THERE can be no disagreement with the fact that Karachi is awash with all sorts of arms. However, it is fair to ask how practical a mass deweaponisation drive will be in the metropolis, in light of the chief justice’s call for such an exercise during the Supreme Court’s proceedings on Thursday and Friday. Such drives have been carried out in the past, and if the rampant killings in Karachi are anything to go by they have failed to deliver.
The city’s problems are complex, and sweeping actions such as calling in the army or cracking down on illegal weapons by imposing a curfew will not create lasting peace. However, an important aspect that can be addressed is the demoralisation of the police that especially stems from the lack of progress in apprehending the killers of the men in uniform. If police personnel today are hesitant to take action against militants when they see what has become of their predecessors, can they be blamed? Hence, it is a welcome step that the Sindh police have decided to reopen the cases of policemen murdered as a result of their involvement in the operations of the 1990s — in fact, they should not have been closed in the first place. The move was given impetus after the court highlighted the killing of policemen on Thursday.
Over 150 men in uniform involved in the operations of 1992 and 1996 have been gunned down over the years. In fact, militants have zeroed in on anyone they see as a threat. For example, at least five eyewitnesses, including two policemen, in the murder case of journalist Wali Khan Babar have been systematically eliminated. In this regard Sindh’s recent passage of the Witness Protection Act 2013 is a positive move. Witnesses, prosecutors and judges, as well as policemen, all need protection if militancy is to be controlled in Karachi.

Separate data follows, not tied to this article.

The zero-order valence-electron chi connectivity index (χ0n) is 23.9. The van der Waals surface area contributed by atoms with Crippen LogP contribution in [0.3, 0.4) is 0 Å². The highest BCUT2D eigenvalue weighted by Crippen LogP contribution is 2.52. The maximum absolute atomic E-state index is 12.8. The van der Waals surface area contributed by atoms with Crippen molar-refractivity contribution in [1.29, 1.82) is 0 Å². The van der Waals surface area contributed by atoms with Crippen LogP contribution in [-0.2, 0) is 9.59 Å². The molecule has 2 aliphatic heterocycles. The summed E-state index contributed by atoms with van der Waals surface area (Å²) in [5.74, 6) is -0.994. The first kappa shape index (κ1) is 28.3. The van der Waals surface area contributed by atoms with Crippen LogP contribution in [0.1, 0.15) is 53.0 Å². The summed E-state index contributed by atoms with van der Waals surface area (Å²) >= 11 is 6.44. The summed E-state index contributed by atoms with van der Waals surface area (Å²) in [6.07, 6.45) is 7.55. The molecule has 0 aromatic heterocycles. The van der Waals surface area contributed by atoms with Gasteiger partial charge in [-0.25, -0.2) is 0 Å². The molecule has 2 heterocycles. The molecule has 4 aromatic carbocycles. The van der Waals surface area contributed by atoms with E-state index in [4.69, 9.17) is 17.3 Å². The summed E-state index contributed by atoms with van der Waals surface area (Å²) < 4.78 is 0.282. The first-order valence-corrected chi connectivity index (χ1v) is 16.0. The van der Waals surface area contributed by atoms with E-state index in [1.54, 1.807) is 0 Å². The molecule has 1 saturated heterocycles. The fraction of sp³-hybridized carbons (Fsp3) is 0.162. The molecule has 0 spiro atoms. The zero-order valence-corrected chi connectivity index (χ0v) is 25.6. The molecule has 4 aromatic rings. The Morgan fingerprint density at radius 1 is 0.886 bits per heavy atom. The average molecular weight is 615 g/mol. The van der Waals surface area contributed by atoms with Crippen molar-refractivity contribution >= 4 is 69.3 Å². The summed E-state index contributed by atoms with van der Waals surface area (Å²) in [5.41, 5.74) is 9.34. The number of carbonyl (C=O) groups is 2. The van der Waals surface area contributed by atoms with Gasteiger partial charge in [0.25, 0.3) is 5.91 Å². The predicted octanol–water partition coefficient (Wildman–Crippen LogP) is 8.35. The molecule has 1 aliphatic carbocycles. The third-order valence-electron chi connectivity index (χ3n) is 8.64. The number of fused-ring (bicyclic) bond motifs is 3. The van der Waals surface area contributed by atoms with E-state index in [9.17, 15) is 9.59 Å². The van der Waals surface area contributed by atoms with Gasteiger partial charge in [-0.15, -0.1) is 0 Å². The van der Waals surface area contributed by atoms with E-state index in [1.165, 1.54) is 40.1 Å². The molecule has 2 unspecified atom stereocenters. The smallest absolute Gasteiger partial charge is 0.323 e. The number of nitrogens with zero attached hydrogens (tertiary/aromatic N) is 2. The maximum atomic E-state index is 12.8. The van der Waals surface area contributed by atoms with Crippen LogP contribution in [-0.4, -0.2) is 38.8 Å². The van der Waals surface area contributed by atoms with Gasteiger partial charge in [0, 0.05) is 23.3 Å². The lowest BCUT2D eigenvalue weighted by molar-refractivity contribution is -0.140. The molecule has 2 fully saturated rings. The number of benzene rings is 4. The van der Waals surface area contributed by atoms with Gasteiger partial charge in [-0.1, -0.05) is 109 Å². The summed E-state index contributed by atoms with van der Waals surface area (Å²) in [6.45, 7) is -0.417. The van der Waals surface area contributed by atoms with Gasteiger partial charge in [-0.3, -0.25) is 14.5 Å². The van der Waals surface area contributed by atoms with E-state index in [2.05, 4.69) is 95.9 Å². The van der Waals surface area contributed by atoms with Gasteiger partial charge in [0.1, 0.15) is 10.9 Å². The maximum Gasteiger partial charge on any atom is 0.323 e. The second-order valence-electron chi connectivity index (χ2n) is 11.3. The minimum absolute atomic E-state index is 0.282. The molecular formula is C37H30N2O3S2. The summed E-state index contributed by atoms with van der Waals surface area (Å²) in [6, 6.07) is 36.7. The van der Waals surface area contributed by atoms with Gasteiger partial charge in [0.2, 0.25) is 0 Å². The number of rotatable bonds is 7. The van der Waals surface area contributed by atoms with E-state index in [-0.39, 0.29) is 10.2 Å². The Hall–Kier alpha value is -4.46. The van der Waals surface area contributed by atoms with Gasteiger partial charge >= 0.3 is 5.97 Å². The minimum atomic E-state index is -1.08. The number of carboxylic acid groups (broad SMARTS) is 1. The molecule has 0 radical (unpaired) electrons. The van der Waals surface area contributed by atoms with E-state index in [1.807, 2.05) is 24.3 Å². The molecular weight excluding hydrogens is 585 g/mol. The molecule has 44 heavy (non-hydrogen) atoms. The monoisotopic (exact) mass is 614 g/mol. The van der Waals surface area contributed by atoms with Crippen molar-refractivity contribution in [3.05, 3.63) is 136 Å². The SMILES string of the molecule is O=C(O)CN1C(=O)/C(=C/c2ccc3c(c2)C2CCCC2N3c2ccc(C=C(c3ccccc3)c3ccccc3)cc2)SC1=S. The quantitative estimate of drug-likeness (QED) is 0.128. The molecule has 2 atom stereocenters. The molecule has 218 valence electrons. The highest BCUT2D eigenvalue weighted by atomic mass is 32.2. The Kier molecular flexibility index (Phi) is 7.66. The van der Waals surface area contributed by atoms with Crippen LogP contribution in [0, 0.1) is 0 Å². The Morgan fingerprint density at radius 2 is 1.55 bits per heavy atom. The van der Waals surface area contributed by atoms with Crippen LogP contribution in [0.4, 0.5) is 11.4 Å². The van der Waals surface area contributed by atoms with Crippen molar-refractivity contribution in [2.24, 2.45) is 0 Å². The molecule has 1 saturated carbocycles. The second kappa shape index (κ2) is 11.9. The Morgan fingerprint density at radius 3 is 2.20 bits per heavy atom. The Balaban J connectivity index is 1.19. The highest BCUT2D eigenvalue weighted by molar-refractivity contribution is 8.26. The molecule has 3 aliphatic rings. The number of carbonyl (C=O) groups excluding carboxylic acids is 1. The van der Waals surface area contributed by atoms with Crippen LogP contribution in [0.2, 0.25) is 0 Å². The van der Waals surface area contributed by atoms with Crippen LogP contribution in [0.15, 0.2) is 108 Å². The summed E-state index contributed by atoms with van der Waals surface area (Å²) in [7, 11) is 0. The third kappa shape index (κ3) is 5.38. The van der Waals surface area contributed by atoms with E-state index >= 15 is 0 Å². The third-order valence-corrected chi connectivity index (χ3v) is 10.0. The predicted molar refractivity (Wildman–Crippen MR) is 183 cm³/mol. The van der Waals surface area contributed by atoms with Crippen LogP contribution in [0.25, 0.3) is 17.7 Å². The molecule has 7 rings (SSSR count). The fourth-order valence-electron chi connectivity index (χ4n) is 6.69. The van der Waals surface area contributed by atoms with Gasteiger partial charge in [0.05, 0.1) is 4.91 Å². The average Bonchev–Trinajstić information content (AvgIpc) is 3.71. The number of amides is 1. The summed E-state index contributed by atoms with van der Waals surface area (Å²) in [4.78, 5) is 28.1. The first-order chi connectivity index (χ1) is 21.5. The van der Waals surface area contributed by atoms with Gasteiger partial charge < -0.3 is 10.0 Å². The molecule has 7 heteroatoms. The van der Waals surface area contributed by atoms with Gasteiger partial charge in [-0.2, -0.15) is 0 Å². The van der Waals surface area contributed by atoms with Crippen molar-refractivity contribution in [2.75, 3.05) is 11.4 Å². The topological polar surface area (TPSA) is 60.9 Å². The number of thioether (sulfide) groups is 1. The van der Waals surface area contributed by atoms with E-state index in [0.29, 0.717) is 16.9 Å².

Hence, if the current ‘operation’ is to succeed, the police’s morale needs to be boosted substantially. Along with providing training and life-saving equipment, the law enforcers must be assured by the state that if they go after criminals and militants, they will not be abandoned once the operation winds up. And one of the strongest messages the state can send in this regard is to bring the killers of policemen — whether those who fell in the 1990s or later — to justice, to show that the men’s sacrifices were not in vain, and to let militants know that their impunity will not be tolerated under any circumstances.